Toondah Harbour

Plans for 3,600 apartments on Ramsar wetlands next to the Toondah Harbour ferry terminal in Cleveland threaten migratory shorebirds and other wildlife including koalas. This proposal has a long history.

Shorebirds and other birdlife

Several migratory shorebird species feed on mudflats and seagrass beds in the Moreton Bay Ramsar site including Grey-tailed tattlers, Terek sandpipers, Bar-tailed godwits and the critically endangered Eastern curlew. This area is also home to Pied oystercatchers, that live in this area all the time.

Shorebirds and other birdlife at Toondah Harbour – Chris Walker.

Toondah Koalas

A colony of Endangered koalas and other wildlife that live in the coastal foreshore area near Toondah Harbour would be severely impacted by increased vehicle traffic, if this unnecessary project were approved.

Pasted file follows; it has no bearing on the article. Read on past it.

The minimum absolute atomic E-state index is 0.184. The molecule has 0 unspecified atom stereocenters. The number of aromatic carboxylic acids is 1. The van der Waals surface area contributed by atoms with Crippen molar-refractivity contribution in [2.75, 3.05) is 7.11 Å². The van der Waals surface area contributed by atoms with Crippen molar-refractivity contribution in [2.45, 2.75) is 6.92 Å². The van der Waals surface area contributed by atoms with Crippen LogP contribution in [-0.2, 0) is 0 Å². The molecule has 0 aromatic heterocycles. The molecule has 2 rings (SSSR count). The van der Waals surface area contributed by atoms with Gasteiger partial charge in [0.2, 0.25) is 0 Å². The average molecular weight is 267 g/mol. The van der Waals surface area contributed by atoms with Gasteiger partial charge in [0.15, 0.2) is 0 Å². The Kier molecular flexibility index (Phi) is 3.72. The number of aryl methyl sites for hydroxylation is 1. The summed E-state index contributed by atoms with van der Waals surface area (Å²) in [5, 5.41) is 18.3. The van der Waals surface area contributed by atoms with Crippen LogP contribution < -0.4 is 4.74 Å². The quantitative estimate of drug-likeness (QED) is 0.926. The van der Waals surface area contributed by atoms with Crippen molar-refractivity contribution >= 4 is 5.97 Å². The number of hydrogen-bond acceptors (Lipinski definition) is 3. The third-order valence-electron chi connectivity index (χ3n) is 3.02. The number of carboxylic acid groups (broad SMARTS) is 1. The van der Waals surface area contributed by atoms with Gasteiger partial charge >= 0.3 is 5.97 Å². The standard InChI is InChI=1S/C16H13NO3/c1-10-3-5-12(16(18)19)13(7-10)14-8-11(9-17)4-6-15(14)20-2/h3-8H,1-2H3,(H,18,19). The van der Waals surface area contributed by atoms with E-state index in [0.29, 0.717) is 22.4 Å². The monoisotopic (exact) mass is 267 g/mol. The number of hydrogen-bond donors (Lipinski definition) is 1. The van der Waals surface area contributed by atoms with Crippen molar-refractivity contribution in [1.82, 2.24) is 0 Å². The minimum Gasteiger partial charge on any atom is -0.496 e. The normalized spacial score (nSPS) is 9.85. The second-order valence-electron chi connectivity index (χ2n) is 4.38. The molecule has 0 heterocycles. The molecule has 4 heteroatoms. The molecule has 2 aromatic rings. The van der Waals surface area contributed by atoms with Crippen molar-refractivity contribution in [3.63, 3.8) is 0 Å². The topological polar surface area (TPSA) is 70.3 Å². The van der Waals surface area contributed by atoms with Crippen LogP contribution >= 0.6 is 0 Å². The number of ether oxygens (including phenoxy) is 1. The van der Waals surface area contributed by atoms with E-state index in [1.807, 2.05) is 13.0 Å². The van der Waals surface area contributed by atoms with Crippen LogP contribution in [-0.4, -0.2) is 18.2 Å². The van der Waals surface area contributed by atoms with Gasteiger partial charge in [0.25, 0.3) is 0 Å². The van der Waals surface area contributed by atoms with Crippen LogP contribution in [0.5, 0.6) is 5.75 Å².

Here are some of the Toondah koalas – in G.J. Walter Park which is next to the proposed site for 3,600 apartments and at Nandeebie Park located a few hundred metres south of the Toondah Harbour ferry terminal.

Koalas in the area around Toondah Harbour – Chris Walker.

Cleveland under pressure

In less than 50 years Cleveland has been transformed from a bayside farming area to a dormitory suburb of Brisbane.

In the 1980s the Raby Bay canal estate was built on wetlands which previously were feeding grounds for migratory shorebirds and other birdlife.

The transformation of this area is illustrated in two images:

Cleveland in 1973 is an image prepared by stitching together several aerial photos that were taken at a height of 1,219 metres (4,000 feet). These images were sourced from the Queensland Government’s QIMagery website.

Cleveland in 2017 is an image prepared by stitching together various Google Earth satellite images.

Saving Toondah

More than 49,000 people have signed this petition:

Toondah Harbour wetlands at sunrise

Updated 25 April 2022